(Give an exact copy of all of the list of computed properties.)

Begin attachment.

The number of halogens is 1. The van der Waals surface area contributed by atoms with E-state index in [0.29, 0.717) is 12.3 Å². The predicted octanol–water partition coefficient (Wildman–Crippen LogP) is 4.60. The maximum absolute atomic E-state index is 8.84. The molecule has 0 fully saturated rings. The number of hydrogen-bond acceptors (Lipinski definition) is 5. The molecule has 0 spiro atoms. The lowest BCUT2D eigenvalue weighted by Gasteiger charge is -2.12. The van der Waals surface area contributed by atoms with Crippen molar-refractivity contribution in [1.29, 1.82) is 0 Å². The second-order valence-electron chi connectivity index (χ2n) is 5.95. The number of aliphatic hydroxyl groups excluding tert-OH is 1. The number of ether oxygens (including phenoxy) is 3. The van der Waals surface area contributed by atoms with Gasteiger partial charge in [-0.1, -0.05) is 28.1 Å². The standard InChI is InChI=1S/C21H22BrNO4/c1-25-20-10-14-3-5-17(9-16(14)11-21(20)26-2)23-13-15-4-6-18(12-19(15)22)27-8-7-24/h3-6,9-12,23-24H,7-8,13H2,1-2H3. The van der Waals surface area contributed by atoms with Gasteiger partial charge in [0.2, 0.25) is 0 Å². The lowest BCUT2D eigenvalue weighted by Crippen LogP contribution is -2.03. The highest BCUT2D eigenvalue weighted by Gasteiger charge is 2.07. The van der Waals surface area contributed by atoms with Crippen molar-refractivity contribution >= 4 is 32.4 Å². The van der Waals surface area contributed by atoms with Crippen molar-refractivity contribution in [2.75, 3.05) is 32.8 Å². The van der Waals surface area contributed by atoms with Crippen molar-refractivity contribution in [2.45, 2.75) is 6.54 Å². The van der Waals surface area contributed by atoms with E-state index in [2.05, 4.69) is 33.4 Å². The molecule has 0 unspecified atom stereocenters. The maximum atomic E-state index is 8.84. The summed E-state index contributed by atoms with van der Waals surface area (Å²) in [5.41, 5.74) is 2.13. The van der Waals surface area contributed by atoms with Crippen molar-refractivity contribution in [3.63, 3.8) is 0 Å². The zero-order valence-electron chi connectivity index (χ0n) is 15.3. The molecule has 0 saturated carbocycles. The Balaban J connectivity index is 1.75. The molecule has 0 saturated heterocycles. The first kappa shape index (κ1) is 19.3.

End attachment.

The number of halogens is 1. The van der Waals surface area contributed by atoms with E-state index in [0.29, 0.717) is 12.3 Å². The predicted octanol–water partition coefficient (Wildman–Crippen LogP) is 4.60. The maximum absolute atomic E-state index is 8.84. The molecule has 0 fully saturated rings. The number of hydrogen-bond acceptors (Lipinski definition) is 5. The molecule has 0 spiro atoms. The lowest BCUT2D eigenvalue weighted by Gasteiger charge is -2.12. The van der Waals surface area contributed by atoms with Crippen molar-refractivity contribution in [1.29, 1.82) is 0 Å². The second-order valence-electron chi connectivity index (χ2n) is 5.95. The number of aliphatic hydroxyl groups excluding tert-OH is 1. The number of ether oxygens (including phenoxy) is 3. The van der Waals surface area contributed by atoms with Gasteiger partial charge in [-0.1, -0.05) is 28.1 Å². The standard InChI is InChI=1S/C21H22BrNO4/c1-25-20-10-14-3-5-17(9-16(14)11-21(20)26-2)23-13-15-4-6-18(12-19(15)22)27-8-7-24/h3-6,9-12,23-24H,7-8,13H2,1-2H3. The van der Waals surface area contributed by atoms with Gasteiger partial charge in [0.2, 0.25) is 0 Å². The lowest BCUT2D eigenvalue weighted by Crippen LogP contribution is -2.03. The highest BCUT2D eigenvalue weighted by Gasteiger charge is 2.07. The van der Waals surface area contributed by atoms with Crippen molar-refractivity contribution >= 4 is 32.4 Å². The van der Waals surface area contributed by atoms with Crippen molar-refractivity contribution in [2.75, 3.05) is 32.8 Å². The van der Waals surface area contributed by atoms with Crippen molar-refractivity contribution in [2.45, 2.75) is 6.54 Å². The van der Waals surface area contributed by atoms with E-state index in [2.05, 4.69) is 33.4 Å². The molecule has 0 unspecified atom stereocenters. The maximum atomic E-state index is 8.84. The summed E-state index contributed by atoms with van der Waals surface area (Å²) in [5.41, 5.74) is 2.13. The van der Waals surface area contributed by atoms with Crippen molar-refractivity contribution in [3.63, 3.8) is 0 Å². The zero-order valence-electron chi connectivity index (χ0n) is 15.3. The molecule has 0 saturated carbocycles. The Balaban J connectivity index is 1.75. The molecule has 0 saturated heterocycles. The first kappa shape index (κ1) is 19.3.